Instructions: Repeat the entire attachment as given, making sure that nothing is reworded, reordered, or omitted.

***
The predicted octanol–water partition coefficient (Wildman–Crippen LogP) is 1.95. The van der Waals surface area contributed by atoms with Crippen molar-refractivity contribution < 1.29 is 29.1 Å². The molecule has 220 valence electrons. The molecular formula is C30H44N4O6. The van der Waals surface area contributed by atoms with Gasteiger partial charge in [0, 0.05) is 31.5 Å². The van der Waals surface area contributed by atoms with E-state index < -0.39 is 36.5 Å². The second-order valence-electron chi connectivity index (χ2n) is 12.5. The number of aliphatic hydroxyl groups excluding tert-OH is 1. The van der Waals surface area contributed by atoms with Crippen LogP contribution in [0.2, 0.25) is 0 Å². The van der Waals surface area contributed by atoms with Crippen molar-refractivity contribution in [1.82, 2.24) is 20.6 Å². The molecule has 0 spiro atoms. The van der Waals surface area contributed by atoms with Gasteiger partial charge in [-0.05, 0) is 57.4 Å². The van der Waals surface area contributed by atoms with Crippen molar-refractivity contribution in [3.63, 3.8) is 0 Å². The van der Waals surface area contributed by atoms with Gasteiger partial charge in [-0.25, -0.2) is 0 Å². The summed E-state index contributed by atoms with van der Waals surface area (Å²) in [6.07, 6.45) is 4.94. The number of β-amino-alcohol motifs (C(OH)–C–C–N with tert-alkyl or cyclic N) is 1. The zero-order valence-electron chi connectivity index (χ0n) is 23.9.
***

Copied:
The predicted octanol–water partition coefficient (Wildman–Crippen LogP) is 1.95. The van der Waals surface area contributed by atoms with Crippen molar-refractivity contribution < 1.29 is 29.1 Å². The molecule has 220 valence electrons. The molecular formula is C30H44N4O6. The van der Waals surface area contributed by atoms with Gasteiger partial charge in [0, 0.05) is 31.5 Å². The van der Waals surface area contributed by atoms with E-state index < -0.39 is 36.5 Å². The second-order valence-electron chi connectivity index (χ2n) is 12.5. The number of aliphatic hydroxyl groups excluding tert-OH is 1. The van der Waals surface area contributed by atoms with Crippen LogP contribution in [0.2, 0.25) is 0 Å². The van der Waals surface area contributed by atoms with Crippen molar-refractivity contribution in [1.82, 2.24) is 20.6 Å². The molecule has 0 spiro atoms. The van der Waals surface area contributed by atoms with Gasteiger partial charge in [-0.05, 0) is 57.4 Å². The van der Waals surface area contributed by atoms with Crippen molar-refractivity contribution in [3.63, 3.8) is 0 Å². The van der Waals surface area contributed by atoms with Gasteiger partial charge in [-0.25, -0.2) is 0 Å². The summed E-state index contributed by atoms with van der Waals surface area (Å²) in [6.07, 6.45) is 4.94. The number of β-amino-alcohol motifs (C(OH)–C–C–N with tert-alkyl or cyclic N) is 1. The zero-order valence-electron chi connectivity index (χ0n) is 23.9.